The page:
A darkly compelling novel about a young woman who must defend herself against her abusive father. “In the character of Meredith, Laura Wiess has created a girl to walk alongside Harper Lee’s Scout and J.D. Salinger’s Phoebe. Read this novel, and you will be changed forever” (New York Times bestselling author Luanne Rice).
They promised Meredith nine years of safety, but only gave her three.
Her father was supposed to be locked up until Meredith turned eighteen. She thought she had time to grow up, get out, and start a new life. But Meredith is only fifteen, and today her father is coming home from prison.
DISCUSSION QUESTIONS 1. Meredith frequently refers to numbers throughout the novel -- how many tiles there are in the bathroom, the amount of multivitamins she takes, and four being her "safety number." Why does Meredith find such comfort in numbers? 2. Discuss the theme of paralysis in Such a Pretty Girl and how it applies to each character. 3. "Ms. Mues shields me just to thwart my father. She doesn't really care for me. She's a plotter, a planner and what better way to avenge her son than to destroy her enemy's daughter? To gain my trust and use me to achieve her goal, much like my father used Andy..." (page 73). Do you think this is true? What is Ms. Mues's motivation for moving into Meredith's neighborhood? 4. "Four is my best number, but there are four years between my parents too, and I would rather fall down dead than find out we're anything like them" (page 74). How is the relationship between Andy and Meredith different than the relationship between Meredith's parents? Do you think Meredith is repeating her mother's mistake? 5. "A victim soul is a pious individual chosen to absorb the suffering o f others" (page 86). Who do you think acts as the victim soul in this novel? Does this person accept his/her role willingly? 6. "Andy's demons chase him just as hard as yours chase you" (page 114). How are Andy and Meredith different in dealing with their mutual psychological scars? 7. What is the significance of each of the recurring images in the novel: the Dumpster, the gold baseball pendant, roses, and the statue of Mary. 8. Discuss the relationship between Sharon and Charles. Why does she stay with him despite everything he's done? Meredith believes her mother will always choose her husband over her daughter. Is this true? If so, why does she want Meredith to stay with them instead of with her grandmother? 9. "It's the stuff that no one sees that does the most damage" (page 10). Sight is another theme in Such a Pretty Girl. What does each character choose not to see and how does that hurt them? 10.What do you think Meredith's future will be like? Will she become the stereotype of abused children? Or will she become its exception? READER TIPS 1. Visit Laura Wiess's blog at http://gypsyrobin.livejournal.com. 2. Did this book inspire you to get involved in protecting your community? Go to www.fbi.gov/hq/cid/cac/states.htm to find information on sex offenders who might be living in your neighborhood. 3. Watch the documentary highly recommended by the author, Just Melvin: Just Evil.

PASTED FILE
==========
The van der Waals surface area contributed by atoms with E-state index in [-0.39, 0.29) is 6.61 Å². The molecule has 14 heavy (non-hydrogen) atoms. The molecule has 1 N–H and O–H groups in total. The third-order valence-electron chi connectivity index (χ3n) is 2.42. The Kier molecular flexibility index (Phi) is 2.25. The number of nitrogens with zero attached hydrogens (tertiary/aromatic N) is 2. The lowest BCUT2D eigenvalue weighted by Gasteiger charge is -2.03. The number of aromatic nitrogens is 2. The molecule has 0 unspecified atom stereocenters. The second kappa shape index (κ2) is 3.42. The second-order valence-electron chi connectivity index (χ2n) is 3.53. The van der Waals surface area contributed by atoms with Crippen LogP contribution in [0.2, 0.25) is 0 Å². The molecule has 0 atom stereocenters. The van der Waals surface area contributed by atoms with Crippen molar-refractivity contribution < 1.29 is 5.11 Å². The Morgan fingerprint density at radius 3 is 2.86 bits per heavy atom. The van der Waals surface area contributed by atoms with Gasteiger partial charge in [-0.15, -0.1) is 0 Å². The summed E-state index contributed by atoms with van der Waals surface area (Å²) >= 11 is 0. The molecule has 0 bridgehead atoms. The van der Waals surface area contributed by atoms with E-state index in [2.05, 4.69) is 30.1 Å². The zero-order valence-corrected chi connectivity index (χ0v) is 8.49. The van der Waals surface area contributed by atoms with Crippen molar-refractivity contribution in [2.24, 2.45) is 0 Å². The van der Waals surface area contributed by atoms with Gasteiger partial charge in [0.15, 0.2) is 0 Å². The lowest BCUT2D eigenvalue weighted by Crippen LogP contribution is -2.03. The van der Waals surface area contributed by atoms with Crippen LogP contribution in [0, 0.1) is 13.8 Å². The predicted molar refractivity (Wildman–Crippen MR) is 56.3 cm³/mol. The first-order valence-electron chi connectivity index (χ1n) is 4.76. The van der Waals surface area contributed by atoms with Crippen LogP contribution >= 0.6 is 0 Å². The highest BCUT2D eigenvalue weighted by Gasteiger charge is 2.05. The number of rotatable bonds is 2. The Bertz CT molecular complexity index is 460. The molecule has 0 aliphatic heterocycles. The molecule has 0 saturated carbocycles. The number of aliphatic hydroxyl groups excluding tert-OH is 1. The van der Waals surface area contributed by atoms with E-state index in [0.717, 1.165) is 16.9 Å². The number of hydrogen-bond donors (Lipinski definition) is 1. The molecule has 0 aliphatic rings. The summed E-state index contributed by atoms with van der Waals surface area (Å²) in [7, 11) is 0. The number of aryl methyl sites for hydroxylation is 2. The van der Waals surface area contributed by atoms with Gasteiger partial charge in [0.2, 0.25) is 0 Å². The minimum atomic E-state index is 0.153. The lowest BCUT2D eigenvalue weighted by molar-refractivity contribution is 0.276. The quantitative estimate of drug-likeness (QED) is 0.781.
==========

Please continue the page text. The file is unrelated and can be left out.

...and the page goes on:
Laura Wiess is the author of the critically acclaimed novels Such a Pretty Girl, chosen as one of the ALA’s 2008 Best Books for Young Adults and 2008 YALSA Quick Picks for Reluctant Readers, and Leftovers. Originally from Milltown, New Jersey, she traded bumper-to-bumper traffic, excellent pizza, and summer days down the shore for scenic roads, bears, no pizza delivery, and the irresistible allure of an old stone house surrounded by forests in Pennsylvania’s Endless Mountains Region. Email Laura Wiess at email@example.com or visit http://www.laurawiess.com for more information.
"Such a Pretty Girl is deep and ravishing, dark and true. In the character of Meredith, Laura Wiess has created a girl to walk alongside Harper Lee's Scout and J. D. Salinger's Phoebe. Read this novel, and you will be changed forever." -- Luanne Rice, New York Times bestselling author
"Such a Pretty Girl hooked me on page one and Laura Wiess's masterful prose kept me turning the pages. This is the first book in a very long time that made me say, 'Wish I'd written this.'" -- Ellen Hopkins, bestselling author of Crank
"Beautifully written and painfully real. Laura Wiess has crafted a gripping story that is heart-rending -- and important, with a capital 'I'." -- Barbara Delinsky, New York Times bestselling author of Flirting with Pete